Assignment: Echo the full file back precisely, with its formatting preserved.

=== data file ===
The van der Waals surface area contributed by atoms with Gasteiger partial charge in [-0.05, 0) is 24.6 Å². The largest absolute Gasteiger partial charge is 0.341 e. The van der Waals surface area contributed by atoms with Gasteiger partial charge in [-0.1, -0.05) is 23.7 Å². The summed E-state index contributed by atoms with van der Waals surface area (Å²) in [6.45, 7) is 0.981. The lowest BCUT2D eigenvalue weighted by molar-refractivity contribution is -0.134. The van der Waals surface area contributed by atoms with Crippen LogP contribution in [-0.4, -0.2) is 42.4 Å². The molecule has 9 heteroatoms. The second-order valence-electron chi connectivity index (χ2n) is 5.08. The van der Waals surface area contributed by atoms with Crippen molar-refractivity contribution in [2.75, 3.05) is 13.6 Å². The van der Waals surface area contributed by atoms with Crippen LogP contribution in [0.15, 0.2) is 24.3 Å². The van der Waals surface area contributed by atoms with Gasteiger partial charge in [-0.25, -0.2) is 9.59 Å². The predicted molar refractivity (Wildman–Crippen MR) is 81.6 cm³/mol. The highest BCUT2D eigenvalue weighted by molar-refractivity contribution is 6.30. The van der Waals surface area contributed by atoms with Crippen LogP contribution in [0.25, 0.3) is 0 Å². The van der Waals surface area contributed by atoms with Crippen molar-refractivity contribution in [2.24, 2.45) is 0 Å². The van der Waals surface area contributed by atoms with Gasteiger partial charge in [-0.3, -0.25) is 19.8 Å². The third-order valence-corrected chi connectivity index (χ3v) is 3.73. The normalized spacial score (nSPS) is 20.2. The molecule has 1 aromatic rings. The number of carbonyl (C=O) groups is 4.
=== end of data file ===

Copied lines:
The van der Waals surface area contributed by atoms with Gasteiger partial charge in [-0.05, 0) is 24.6 Å². The largest absolute Gasteiger partial charge is 0.341 e. The van der Waals surface area contributed by atoms with Gasteiger partial charge in [-0.1, -0.05) is 23.7 Å². The summed E-state index contributed by atoms with van der Waals surface area (Å²) in [6.45, 7) is 0.981. The lowest BCUT2D eigenvalue weighted by molar-refractivity contribution is -0.134. The van der Waals surface area contributed by atoms with Crippen LogP contribution in [-0.4, -0.2) is 42.4 Å². The molecule has 9 heteroatoms. The second-order valence-electron chi connectivity index (χ2n) is 5.08. The van der Waals surface area contributed by atoms with Crippen molar-refractivity contribution in [2.75, 3.05) is 13.6 Å². The van der Waals surface area contributed by atoms with Crippen LogP contribution in [0.15, 0.2) is 24.3 Å². The van der Waals surface area contributed by atoms with Gasteiger partial charge in [-0.25, -0.2) is 9.59 Å². The predicted molar refractivity (Wildman–Crippen MR) is 81.6 cm³/mol. The highest BCUT2D eigenvalue weighted by molar-refractivity contribution is 6.30. The van der Waals surface area contributed by atoms with Crippen LogP contribution in [0.25, 0.3) is 0 Å². The van der Waals surface area contributed by atoms with Crippen molar-refractivity contribution in [2.24, 2.45) is 0 Å². The van der Waals surface area contributed by atoms with Gasteiger partial charge in [-0.3, -0.25) is 19.8 Å². The third-order valence-corrected chi connectivity index (χ3v) is 3.73. The normalized spacial score (nSPS) is 20.2. The molecule has 1 aromatic rings. The number of carbonyl (C=O) groups is 4.